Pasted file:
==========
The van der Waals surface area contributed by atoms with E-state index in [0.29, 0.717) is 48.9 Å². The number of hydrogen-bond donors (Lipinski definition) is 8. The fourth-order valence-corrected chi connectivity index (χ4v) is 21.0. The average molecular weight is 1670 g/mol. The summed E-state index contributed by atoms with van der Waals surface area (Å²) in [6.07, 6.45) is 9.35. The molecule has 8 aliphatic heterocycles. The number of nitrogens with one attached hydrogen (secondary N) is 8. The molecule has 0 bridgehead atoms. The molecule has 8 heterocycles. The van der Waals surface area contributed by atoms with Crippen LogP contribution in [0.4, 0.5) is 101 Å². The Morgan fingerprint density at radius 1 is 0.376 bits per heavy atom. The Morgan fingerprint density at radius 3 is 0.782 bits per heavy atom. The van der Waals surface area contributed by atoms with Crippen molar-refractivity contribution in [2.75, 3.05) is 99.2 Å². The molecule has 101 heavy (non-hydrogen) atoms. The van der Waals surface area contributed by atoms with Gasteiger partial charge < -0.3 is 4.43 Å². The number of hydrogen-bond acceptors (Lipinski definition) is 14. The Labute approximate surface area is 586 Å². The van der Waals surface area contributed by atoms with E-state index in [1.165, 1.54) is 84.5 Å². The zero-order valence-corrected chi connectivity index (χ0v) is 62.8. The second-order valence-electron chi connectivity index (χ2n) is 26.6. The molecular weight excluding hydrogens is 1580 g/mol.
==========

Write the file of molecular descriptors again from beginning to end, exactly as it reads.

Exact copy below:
The van der Waals surface area contributed by atoms with E-state index in [0.29, 0.717) is 48.9 Å². The number of hydrogen-bond donors (Lipinski definition) is 8. The fourth-order valence-corrected chi connectivity index (χ4v) is 21.0. The average molecular weight is 1670 g/mol. The summed E-state index contributed by atoms with van der Waals surface area (Å²) in [6.07, 6.45) is 9.35. The molecule has 8 aliphatic heterocycles. The number of nitrogens with one attached hydrogen (secondary N) is 8. The molecule has 0 bridgehead atoms. The molecule has 8 heterocycles. The van der Waals surface area contributed by atoms with Crippen LogP contribution in [0.4, 0.5) is 101 Å². The Morgan fingerprint density at radius 1 is 0.376 bits per heavy atom. The Morgan fingerprint density at radius 3 is 0.782 bits per heavy atom. The van der Waals surface area contributed by atoms with Crippen molar-refractivity contribution in [2.75, 3.05) is 99.2 Å². The molecule has 101 heavy (non-hydrogen) atoms. The van der Waals surface area contributed by atoms with Gasteiger partial charge < -0.3 is 4.43 Å². The number of hydrogen-bond acceptors (Lipinski definition) is 14. The Labute approximate surface area is 586 Å². The van der Waals surface area contributed by atoms with E-state index in [1.165, 1.54) is 84.5 Å². The zero-order valence-corrected chi connectivity index (χ0v) is 62.8. The second-order valence-electron chi connectivity index (χ2n) is 26.6. The molecular weight excluding hydrogens is 1580 g/mol.